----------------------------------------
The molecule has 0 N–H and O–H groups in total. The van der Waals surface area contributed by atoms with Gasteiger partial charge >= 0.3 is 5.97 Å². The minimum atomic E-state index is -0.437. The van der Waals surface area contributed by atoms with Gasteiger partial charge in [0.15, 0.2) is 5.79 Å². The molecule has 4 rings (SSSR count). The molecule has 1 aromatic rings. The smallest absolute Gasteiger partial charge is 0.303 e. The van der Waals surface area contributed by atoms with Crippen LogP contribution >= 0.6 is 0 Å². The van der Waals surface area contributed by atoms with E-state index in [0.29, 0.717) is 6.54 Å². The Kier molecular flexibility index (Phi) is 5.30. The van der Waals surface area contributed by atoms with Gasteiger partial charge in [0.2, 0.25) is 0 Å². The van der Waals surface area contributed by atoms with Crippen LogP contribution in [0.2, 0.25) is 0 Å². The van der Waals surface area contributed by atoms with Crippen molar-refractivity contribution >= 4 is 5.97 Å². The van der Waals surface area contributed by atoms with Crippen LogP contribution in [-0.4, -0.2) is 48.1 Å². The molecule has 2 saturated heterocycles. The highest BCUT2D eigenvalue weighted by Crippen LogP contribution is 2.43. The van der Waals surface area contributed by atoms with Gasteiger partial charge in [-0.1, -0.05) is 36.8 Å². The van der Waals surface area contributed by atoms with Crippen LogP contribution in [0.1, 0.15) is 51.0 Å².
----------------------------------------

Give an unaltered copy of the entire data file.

The molecule has 0 N–H and O–H groups in total. The van der Waals surface area contributed by atoms with Gasteiger partial charge >= 0.3 is 5.97 Å². The minimum atomic E-state index is -0.437. The van der Waals surface area contributed by atoms with Gasteiger partial charge in [0.15, 0.2) is 5.79 Å². The molecule has 4 rings (SSSR count). The molecule has 1 aromatic rings. The smallest absolute Gasteiger partial charge is 0.303 e. The van der Waals surface area contributed by atoms with Crippen LogP contribution >= 0.6 is 0 Å². The van der Waals surface area contributed by atoms with E-state index in [0.29, 0.717) is 6.54 Å². The Kier molecular flexibility index (Phi) is 5.30. The van der Waals surface area contributed by atoms with Gasteiger partial charge in [0.2, 0.25) is 0 Å². The van der Waals surface area contributed by atoms with Crippen LogP contribution in [0.2, 0.25) is 0 Å². The van der Waals surface area contributed by atoms with Crippen molar-refractivity contribution >= 4 is 5.97 Å². The van der Waals surface area contributed by atoms with Crippen LogP contribution in [-0.4, -0.2) is 48.1 Å². The molecule has 2 saturated heterocycles. The highest BCUT2D eigenvalue weighted by Crippen LogP contribution is 2.43. The van der Waals surface area contributed by atoms with Gasteiger partial charge in [-0.1, -0.05) is 36.8 Å². The van der Waals surface area contributed by atoms with Crippen LogP contribution in [0.1, 0.15) is 51.0 Å².